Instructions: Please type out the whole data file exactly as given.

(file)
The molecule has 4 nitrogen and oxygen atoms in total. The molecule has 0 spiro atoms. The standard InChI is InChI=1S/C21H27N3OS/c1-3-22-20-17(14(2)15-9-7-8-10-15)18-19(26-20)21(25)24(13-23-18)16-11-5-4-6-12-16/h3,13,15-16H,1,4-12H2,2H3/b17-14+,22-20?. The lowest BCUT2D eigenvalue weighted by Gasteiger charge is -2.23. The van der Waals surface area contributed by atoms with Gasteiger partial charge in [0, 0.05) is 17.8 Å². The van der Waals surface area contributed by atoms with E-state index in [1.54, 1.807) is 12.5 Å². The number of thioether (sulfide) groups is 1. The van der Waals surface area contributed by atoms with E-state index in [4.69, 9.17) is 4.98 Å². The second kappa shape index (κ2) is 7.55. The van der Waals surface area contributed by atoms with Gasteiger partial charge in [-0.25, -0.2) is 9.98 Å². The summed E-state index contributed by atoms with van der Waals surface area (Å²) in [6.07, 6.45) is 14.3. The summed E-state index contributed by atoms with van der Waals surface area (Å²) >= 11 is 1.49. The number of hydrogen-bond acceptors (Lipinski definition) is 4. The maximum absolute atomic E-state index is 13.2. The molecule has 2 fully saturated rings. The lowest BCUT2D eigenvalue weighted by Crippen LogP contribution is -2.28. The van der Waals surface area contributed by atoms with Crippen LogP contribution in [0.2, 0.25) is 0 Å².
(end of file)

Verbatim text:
The molecule has 4 nitrogen and oxygen atoms in total. The molecule has 0 spiro atoms. The standard InChI is InChI=1S/C21H27N3OS/c1-3-22-20-17(14(2)15-9-7-8-10-15)18-19(26-20)21(25)24(13-23-18)16-11-5-4-6-12-16/h3,13,15-16H,1,4-12H2,2H3/b17-14+,22-20?. The lowest BCUT2D eigenvalue weighted by Gasteiger charge is -2.23. The van der Waals surface area contributed by atoms with Gasteiger partial charge in [0, 0.05) is 17.8 Å². The van der Waals surface area contributed by atoms with E-state index in [1.54, 1.807) is 12.5 Å². The number of thioether (sulfide) groups is 1. The van der Waals surface area contributed by atoms with E-state index in [4.69, 9.17) is 4.98 Å². The second kappa shape index (κ2) is 7.55. The van der Waals surface area contributed by atoms with Gasteiger partial charge in [-0.25, -0.2) is 9.98 Å². The summed E-state index contributed by atoms with van der Waals surface area (Å²) in [6.07, 6.45) is 14.3. The summed E-state index contributed by atoms with van der Waals surface area (Å²) >= 11 is 1.49. The number of hydrogen-bond acceptors (Lipinski definition) is 4. The maximum absolute atomic E-state index is 13.2. The molecule has 2 fully saturated rings. The lowest BCUT2D eigenvalue weighted by Crippen LogP contribution is -2.28. The van der Waals surface area contributed by atoms with Crippen LogP contribution in [0.2, 0.25) is 0 Å².